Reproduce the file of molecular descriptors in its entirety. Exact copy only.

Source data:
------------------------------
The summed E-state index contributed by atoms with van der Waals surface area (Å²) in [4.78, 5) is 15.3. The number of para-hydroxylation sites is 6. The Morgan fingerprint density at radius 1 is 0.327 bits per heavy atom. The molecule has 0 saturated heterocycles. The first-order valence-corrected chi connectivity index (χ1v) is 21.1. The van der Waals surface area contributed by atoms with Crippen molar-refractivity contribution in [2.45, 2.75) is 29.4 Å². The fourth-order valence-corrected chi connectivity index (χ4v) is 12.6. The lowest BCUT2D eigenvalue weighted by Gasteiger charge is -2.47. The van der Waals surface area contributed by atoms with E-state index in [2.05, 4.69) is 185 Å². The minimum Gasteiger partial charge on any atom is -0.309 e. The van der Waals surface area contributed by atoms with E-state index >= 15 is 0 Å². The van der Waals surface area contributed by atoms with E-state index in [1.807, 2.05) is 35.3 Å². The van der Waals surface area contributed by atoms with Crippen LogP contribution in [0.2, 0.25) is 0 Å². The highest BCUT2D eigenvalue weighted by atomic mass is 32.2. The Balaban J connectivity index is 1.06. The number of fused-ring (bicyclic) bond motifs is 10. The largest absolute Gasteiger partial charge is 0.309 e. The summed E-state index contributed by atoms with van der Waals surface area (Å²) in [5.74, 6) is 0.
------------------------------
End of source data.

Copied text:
The summed E-state index contributed by atoms with van der Waals surface area (Å²) in [4.78, 5) is 15.3. The number of para-hydroxylation sites is 6. The Morgan fingerprint density at radius 1 is 0.327 bits per heavy atom. The molecule has 0 saturated heterocycles. The first-order valence-corrected chi connectivity index (χ1v) is 21.1. The van der Waals surface area contributed by atoms with Crippen molar-refractivity contribution in [2.45, 2.75) is 29.4 Å². The fourth-order valence-corrected chi connectivity index (χ4v) is 12.6. The lowest BCUT2D eigenvalue weighted by Gasteiger charge is -2.47. The van der Waals surface area contributed by atoms with E-state index in [2.05, 4.69) is 185 Å². The minimum Gasteiger partial charge on any atom is -0.309 e. The van der Waals surface area contributed by atoms with E-state index >= 15 is 0 Å². The van der Waals surface area contributed by atoms with E-state index in [1.807, 2.05) is 35.3 Å². The van der Waals surface area contributed by atoms with Crippen LogP contribution in [0.2, 0.25) is 0 Å². The highest BCUT2D eigenvalue weighted by atomic mass is 32.2. The Balaban J connectivity index is 1.06. The number of fused-ring (bicyclic) bond motifs is 10. The largest absolute Gasteiger partial charge is 0.309 e. The summed E-state index contributed by atoms with van der Waals surface area (Å²) in [5.74, 6) is 0.